Ramesh Gupta

Professor and Chair

Ramesh Gupta came to SIUC in 1984 after completing his Ph.D. degree and postdoctoral training with Professor Carl R. Woese at the University of Illinois at Urbana-Champaign. He was appointed Chair in 2007.

phone: (618) 453-6466
email: rgupta@siumed.edu

Laboratory web site

Our current research interests are in the areas of post-transcriptional RNA modification in Archaea and Eukaryotes, and apoptosis and cell cycle progression in human cells. Archaea is one of the three domains of life; the other two being Bacteria and Eukarya. Archaea often have eukaryote-like processes, but at a basic level. Therefore, they can serve as much simpler model systems to gain insights into complex eukaryotic events. Some archaeal proteins involved in RNA processing have acquired additional roles in the biology of eukaryotes.

RNA modification

The tRNAs and rRNAs of all organisms contain many different types of nucleotide modifications. In eukaryotes, most pseudouridines (Ψ) and 2'-O-methylated residues of rRNA are produced by snoRNPs (small nucleolar ribonucleoproteins). The RNA components (box H/ACA and box C/D RNAs) of the snoRNPs function as guides to select the sites of target RNA modification and protein components catalyze the modification. Archaea also contain similar guide RNPs. It is easier to study structure-function relationships of the components of these RNPs in archaeal systems than in eukaryotic systems. We have developed several in vitro and in vivo archaeal systems to study these relationships. We have used these systems to characterize structural requirements of several guide RNA and protein components of the RNPs.

Most tRNAs of Bacteria and eukaryotes have ribothymidine (T) and Ψ at positions 54 and 55, respectively, in their common (TΨC) arm. In Archaea, Ψ is the most common nucleotide at both these positions. We have shown that the Pus10 protein produces both these Ψs in Archaea. This protein is distinct from the TruB/Pus4 family of Ψ synthases that produce Ψ55 in Bacteria and eukaryotes.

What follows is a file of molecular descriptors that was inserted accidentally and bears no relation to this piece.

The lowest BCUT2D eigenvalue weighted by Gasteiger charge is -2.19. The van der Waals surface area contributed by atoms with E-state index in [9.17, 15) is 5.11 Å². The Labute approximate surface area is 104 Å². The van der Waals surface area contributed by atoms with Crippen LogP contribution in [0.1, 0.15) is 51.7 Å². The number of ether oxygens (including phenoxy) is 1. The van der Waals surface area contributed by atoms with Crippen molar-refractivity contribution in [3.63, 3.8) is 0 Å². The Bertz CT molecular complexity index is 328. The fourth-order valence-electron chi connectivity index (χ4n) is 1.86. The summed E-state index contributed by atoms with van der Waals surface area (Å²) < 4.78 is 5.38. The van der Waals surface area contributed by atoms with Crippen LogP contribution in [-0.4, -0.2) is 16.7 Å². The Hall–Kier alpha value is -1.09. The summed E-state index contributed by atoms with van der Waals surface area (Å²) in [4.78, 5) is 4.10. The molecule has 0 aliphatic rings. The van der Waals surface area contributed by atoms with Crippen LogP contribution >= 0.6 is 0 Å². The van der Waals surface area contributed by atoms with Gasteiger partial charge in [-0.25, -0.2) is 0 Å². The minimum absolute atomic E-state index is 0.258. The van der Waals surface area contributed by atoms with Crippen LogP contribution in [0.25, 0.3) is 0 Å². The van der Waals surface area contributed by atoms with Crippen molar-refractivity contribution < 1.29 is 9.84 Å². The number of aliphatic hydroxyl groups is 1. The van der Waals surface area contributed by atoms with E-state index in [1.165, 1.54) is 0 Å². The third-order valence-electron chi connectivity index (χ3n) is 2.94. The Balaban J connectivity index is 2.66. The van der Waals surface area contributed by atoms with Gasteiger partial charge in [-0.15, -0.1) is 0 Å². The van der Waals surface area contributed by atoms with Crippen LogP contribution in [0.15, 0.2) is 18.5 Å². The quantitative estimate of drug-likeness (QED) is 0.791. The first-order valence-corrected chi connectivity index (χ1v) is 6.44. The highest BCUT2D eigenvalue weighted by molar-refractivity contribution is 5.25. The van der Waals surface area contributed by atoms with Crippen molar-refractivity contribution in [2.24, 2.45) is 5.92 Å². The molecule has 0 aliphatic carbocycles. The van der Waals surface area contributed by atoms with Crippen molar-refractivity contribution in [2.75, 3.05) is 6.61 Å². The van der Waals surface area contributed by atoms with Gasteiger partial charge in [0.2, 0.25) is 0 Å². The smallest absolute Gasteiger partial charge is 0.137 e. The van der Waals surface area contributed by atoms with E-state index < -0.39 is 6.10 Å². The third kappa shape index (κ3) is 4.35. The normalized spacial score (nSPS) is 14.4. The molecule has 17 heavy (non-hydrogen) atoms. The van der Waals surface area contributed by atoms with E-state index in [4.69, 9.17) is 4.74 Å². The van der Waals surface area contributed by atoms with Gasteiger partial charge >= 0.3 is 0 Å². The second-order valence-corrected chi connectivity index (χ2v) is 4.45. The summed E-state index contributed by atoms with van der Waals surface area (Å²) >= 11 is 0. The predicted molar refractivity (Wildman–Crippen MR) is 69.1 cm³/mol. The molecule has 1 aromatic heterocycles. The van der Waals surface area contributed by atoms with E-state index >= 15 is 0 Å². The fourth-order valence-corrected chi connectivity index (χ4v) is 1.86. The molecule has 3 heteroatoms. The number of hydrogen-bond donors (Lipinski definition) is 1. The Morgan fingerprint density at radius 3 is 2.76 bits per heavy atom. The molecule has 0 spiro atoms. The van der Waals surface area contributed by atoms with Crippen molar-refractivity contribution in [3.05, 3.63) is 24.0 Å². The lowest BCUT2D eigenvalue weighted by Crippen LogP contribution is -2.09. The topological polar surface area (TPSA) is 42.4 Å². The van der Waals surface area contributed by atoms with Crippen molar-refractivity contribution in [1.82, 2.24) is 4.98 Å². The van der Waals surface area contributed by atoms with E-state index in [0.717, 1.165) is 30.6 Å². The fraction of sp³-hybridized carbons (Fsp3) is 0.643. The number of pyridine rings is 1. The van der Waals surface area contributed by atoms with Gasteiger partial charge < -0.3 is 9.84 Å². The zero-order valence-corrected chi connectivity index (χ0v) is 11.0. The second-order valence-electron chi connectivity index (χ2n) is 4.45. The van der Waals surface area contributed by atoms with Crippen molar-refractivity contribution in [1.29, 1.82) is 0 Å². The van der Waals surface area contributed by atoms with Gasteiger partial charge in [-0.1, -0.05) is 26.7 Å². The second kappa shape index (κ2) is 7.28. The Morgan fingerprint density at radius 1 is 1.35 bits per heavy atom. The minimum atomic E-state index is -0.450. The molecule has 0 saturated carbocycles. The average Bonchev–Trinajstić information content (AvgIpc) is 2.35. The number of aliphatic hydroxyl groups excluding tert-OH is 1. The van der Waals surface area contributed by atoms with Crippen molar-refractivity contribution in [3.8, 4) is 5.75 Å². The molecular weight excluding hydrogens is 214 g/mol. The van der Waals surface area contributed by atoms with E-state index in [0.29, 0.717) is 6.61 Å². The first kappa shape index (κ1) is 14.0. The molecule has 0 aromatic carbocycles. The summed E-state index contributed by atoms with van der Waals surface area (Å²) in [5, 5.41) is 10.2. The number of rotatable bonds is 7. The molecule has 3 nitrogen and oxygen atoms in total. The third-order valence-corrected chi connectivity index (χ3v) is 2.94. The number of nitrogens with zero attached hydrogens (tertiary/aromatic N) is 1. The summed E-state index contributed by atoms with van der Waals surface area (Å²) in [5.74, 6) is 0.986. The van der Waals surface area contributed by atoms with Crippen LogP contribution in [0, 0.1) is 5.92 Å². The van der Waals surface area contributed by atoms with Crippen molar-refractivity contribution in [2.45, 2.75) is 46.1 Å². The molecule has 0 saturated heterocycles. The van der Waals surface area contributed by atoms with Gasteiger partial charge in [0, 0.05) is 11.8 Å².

Mammalian cells also contain the Pus10 protein. So far it has not been shown to have any Ψ synthase activity. Our current work suggests that human Pus10 does have tRNA pseudouridine synthase activity, but it is restricted to only some specific tRNAs. We are now determining how only certain human tRNAs are selected for Pus10-mediated pseudouridylation.

Apoptosis and cell cycle progression

The human PUS10 gene has been suggested to be involved in TRAIL-induced apoptosis. Apoptosis or programmed cell death is a genetically determined mode of cell death. It is important for natural cell turnover during development and aging, and in the elimination of virus-infected and damaged cells. It is of clinical relevance for cancer treatment by irradiation or drugs. There are two major pathways of apoptosis: extrinsic (death receptor) and intrinsic (mitochondrial).

Recombinant TRAIL can induce apoptosis in several types of cancer cells, but leaves normal cells unaffected. Therefore, it is being developed as a drug for cancer treatment. We analyzed the role of PUS10 in TRAIL-induced apoptosis. PUS10 is mainly present in the nucleus. Early during apoptosis, PUS10 translocates from the nucleus to the mitochondria via CRM1-mediated export with the concurrent release of cytochrome c and SMAC from the mitochondria. Caspase-3 is required for PUS10 translocation, which reciprocally amplifies the activity of caspase-3 through the intrinsic/mitochondrial pathway.

We are also analyzing the role of PUS10 in cell cycle progression. We observed that cell doubling time and levels of several proteins involved in cell cycle progression differs in PUS10 knockdown cells from the parent cells.


Selected Publications

Jana, S., A. C. Hsieh and R. Gupta. 2017. Reciprocal amplification of caspase-3 activity by nuclear export of a putative human RNA modifying protein, PUS10 during TRAIL-induced apoptosis. Cell Death Dis. 8: e3093; doi:10.1038/cddis.2017.476.

Majumder, M., M. S. Bosmeny and R. Gupta. 2016. Structure-function relationships of archaeal Cbf5 during in vivo RNA-guided pseudouridylation. RNA 22:1604-1619.

Joardar, A., S. Jana, E. Fitzek, P. Gurha, M. Majumder, K. Chatterjee, M. Geisler and R. Gupta. 2013. Role of forefinger and thumb loops in production of ψ 54 and ψ 55 in tRNAs by archaeal Pus10. RNA 19:1279-1294.